We got somewhat settled into the apartment and freshened up a bit after a long flight. Trying to stay awake we decide to walk around the city a bit and take in the sites. Had some lunch and a few beers at a cafe below our flat. We then came up with a Plan B should our luggage not arrive that evening. Since we were staying in an apartment with a washer and dryer, we decided that we would shower, wash, and dry our clothes. By morning, they would be nice and clean. Then we would head out first thing in the morning for warm weather clothes. After we devised what seemed like a perfect plan, we headed up to the flat to nap for a few hours. Later that evening, we decided to have some dinner and some drinks at a bar near our flat. Fighting exhaustion, we headed back up to rest and hopefully get our bags that evening.
Finally! The Luggage
We received a phone call earlier that evening saying we would get our bags between 9 PM – 11 PM. Already 11:30 PM we decided to call for an update. Good news! The bags were en route… Bad news, the bags would not be dropped off until 12:30 AM. So we decided to check out the bar, Skål,(Budapest, Dohány u. 1, 1074 Hungary) below to keep us occupied. Probably not the best to drink alcohol when you’re sleep deprived. Oh well, we had a few drinks there and then went up to the apartment. Trying to stay awake and watching Netflix, we finally received the phone call we have been anticipating all day. The bag drop off. My husband went down to meet the delivery guy to be met with a sea of people smoking and drinking. After looking around for a few, he connected with the man for the bags. HOORAY! We have our bags with all of our warm clothes.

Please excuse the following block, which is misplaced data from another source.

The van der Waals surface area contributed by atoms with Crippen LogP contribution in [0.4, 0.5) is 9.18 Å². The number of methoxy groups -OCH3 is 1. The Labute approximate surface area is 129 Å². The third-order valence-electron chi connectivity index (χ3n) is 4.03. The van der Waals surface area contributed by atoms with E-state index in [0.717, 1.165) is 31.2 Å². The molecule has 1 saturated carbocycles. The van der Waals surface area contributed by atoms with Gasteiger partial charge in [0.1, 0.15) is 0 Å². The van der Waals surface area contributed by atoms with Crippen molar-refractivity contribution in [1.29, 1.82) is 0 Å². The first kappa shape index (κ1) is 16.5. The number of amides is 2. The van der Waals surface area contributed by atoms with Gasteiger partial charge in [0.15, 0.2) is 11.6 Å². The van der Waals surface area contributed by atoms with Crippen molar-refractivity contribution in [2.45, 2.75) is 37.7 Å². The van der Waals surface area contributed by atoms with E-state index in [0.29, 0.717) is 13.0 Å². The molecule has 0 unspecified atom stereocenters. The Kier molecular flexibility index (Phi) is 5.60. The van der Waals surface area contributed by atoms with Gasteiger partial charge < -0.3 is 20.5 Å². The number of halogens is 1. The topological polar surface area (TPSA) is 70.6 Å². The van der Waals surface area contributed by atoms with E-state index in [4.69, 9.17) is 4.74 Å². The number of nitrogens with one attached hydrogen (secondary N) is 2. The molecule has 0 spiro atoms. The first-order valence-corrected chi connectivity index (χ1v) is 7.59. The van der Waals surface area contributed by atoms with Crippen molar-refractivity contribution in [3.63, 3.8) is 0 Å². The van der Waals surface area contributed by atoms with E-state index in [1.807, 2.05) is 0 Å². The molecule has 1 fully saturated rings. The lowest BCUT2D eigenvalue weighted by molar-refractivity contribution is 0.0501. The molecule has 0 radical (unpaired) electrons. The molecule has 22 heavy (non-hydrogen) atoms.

The next day was absolutely beautiful. Cold, but clear skies. So, we decided to walk up the hill on the Buda side to the Citadel. From there you can see just about the entire Pest side of the city and a pretty good view of Buda. On our walk, we passed the Szent Gellért Monument and made our way to their Statue of Liberty. The Citadel was used for the high ground to help defend the city against enemies.
Next, we headed over to the Buda Castle and the Fisherman’s Bastion. We did not tour the castle but it’s now home of the National Gallery and the Budapest History Museum. The Fisherman’s Bastion is a beautiful terrace that looks over the river and the parliament building.
We made our way to the Matyas Templom At Budapest’s Castle where there appeared to be a wedding. Since we noticed the wedding, we did not try to tour the church. Now a little hungry in Hungary, we headed to a local cafe for some local eats and brews.
We headed down the hill to cross the bridge in the blistering cold wind to see the Shoes on the Danube and the Parliament Building. The Shoes on the Danube is a memorial to those who lost their lives at the hands of the Arrow Cross during WWII.